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Types of Sake

Posted by Marc Smookler

Sake is a Japanese alcohol that is unique in its own special way. The Japanese legal name for the drink is Seishu. It is made from sake rice which is fermented in the presence of fungus and yeast. There are many different types of sake, and it is a good idea to consider them before you can choose one or several that you would enjoy.

 

Junmai-shu, Ginjo-shu, Daiginjo-shu, Honjozo-shu and Namazake are the five main kinds of sake. They are brewed in slightly different ways and make use of different percentage of milling and hence, have a unique taste. Seimai Buai, or the degree of milling, makes all the difference to the sake. The drink is made with sake rice which is stripped of the bran in order to remove the protein and oil that the grain contains.

 

Another notable difference is the addition of pure alcohol to the fermented drink.  Unlike what some people think, the addition of brewer’s alcohol doesn’t adulterate the sake but may actually add to its richness and improve the shelf life of the sake. It may be difficult to distinguish one type of sake from the other and so, it is recommended that people pay attention to the details mentioned on the label on the bottle.

 

Junmai-shu

 

Junmai-shu contains pure unadulterated sake and no brewer’s alcohol is added to it.  No additional starch or sugar is added to the alcohol. Junmai-shu uses Seimai Buai of a minimum of 70% of milled rice. This means that no more than 70% of the rice maintains its original size. Only about 30% of the rice grain has its outer layer removed. While there is no legal specification regarding the amount of milled rice in Junmai-shu but brewers are required to mention this amount on the label.

 

Junmai-shu sake has a full and rich body. It has a higher acidic level as compared to some other types of sake. Its fragrance is not very prominent and is often served hot. Some other types of sake such as Ginjo-shu and Daiginjo-shu can also be considered as Junmai-shu if no alcohol is added to them.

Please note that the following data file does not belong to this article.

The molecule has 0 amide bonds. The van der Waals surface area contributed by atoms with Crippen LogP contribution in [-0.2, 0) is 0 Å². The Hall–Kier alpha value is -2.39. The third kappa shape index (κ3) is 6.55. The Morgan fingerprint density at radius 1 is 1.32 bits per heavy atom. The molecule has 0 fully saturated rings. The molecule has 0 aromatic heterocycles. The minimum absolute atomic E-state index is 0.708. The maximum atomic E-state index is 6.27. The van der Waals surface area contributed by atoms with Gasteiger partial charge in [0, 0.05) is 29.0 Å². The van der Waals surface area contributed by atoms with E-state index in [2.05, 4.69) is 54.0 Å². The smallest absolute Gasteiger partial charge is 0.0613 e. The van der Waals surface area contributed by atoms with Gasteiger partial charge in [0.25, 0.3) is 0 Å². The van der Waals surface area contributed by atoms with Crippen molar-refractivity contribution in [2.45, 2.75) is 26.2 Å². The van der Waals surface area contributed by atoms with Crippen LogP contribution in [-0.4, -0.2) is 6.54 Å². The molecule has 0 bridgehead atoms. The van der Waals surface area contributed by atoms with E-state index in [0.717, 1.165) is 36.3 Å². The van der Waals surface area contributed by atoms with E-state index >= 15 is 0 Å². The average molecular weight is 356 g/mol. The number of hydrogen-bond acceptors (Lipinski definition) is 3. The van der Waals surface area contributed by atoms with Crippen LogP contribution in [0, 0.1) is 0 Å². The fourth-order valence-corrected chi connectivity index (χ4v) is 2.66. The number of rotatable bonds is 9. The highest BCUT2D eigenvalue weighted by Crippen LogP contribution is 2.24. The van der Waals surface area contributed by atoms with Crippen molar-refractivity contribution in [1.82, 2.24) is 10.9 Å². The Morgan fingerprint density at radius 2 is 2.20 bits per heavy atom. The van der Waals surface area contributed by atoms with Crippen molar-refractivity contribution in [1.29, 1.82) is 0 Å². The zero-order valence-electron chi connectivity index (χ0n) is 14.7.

Ginjo-shu

 

The Ginjo-shu is made with rice, of which 40% is milled, while 60% retain their original size. It has a wonderful aroma, and has a delicate and light flavor. Brewer’s of Ginjo-shu use a special type of yeast and the rice mash is fermented in low temperatures. It also requires labor-intensive techniques to prepare the sake. It is best served cold to retain its flavor and aroma.

 

Daiginjo-shu

 

The Daiginjo-shu is a type of Ginjo-shu. It too uses a rice mash made with sake rice that includes milled rice in a percentage between 35%-50%. This alcohol is high on fragrance and has a full body, delicate taste and a brief tail.

 

 Honjozo-shu

 

Honjozo-shu uses sake rice which has a Seimai Buai or the degree of milling of 70%. This means that 70% of the grain retains its original size, while 30% is milled. The sake is made by adding brewer’s alcohol and is not as potent as sake that is made without the addition of alcohol. This addition is responsible for giving the sake a light and smooth body and flavor. It also makes the aroma of the drink distinct and easily identified. The Honjozo-shu is ideally served warm.

 

Namazake

 

Namazake basically means that the alcohol is not pasteurized. All types of sake can be Namazake. Therefore, Junmai-shu, Ginjo-shu or any other types of sake can be Namazake. This type of alcohol needs to be refrigerated so that the flavor and aroma of the drink does not change. Some other types of sake include Jizake or sake that is produced by small brewers and is not mass produced. This doesn’t always mean that it is high quality sake.

 

Unfiltered sake is referred to as Nigori-zake. It is cloudy and not clear like some of the other sake. It also often has some koji rice in the bottle. It is sweet and makes a great dessert drink. The Kijoshu is also considered to be dessert sake. It uses less water and more sake during the fermentation process.